The rms value, however, is obtained in this way: To find the rms average, you square everything to get 1, 1, 9, and Finally, take the square root to get 3. The average is 2, but the rms average is 3. Doing this for a sine wave gets you an rms average that is the peak value of the sine wave divided by the square root of two. This is the same as multiplying by 0. If you need to know about the average power used, it is the rms values that go into the calculation.

Series circuits A series circuit is a circuit in which resistors are arranged in a chain, so the current has only one path to take. The current is the same through each resistor. The total resistance of the circuit is found by simply adding up the resistance values of the individual resistors: A series circuit is shown in the diagram above.

The current flows through each resistor in turn.

If the values of the three resistors are: The current through each resistor would be 0. Parallel circuits A parallel circuit is a circuit in which the resistors are arranged with their heads connected together, and their tails connected together. The current in a parallel circuit breaks up, with some flowing along each parallel branch and re-combining when the branches meet again.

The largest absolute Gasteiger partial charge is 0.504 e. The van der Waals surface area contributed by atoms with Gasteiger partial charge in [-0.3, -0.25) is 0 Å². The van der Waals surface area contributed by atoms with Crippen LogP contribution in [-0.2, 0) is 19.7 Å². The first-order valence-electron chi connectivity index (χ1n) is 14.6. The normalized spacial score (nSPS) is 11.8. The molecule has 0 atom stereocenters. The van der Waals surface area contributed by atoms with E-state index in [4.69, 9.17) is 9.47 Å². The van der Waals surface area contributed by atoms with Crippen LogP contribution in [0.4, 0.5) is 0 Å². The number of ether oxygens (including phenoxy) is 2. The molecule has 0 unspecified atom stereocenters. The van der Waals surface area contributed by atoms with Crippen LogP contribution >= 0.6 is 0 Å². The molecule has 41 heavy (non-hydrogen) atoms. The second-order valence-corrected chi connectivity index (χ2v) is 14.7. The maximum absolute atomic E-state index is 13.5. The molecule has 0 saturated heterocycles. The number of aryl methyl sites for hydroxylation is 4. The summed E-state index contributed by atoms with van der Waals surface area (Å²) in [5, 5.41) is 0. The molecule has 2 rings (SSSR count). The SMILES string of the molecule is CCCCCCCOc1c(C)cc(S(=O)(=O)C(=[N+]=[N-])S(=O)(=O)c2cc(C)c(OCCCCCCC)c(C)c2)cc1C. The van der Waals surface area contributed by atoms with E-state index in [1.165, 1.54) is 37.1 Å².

The voltage across each resistor in parallel is the same. The total resistance of a set of resistors in parallel is found by adding up the reciprocals of the resistance values, and then taking the reciprocal of the total: A parallel circuit is shown in the diagram above.

In this case the current supplied by the battery splits up, and the amount going through each resistor depends on the resistance. The voltage across each resistor is 10 V, so: A parallel resistor short-cut If the resistors in parallel are identical, it can be very easy to work out the equivalent resistance. In this case the equivalent resistance of N identical resistors is the resistance of one resistor divided by N, the number of resistors. So, two ohm resistors in parallel are equivalent to one ohm resistor; five ohm resistors in parallel are equivalent to one ohm resistor, etc.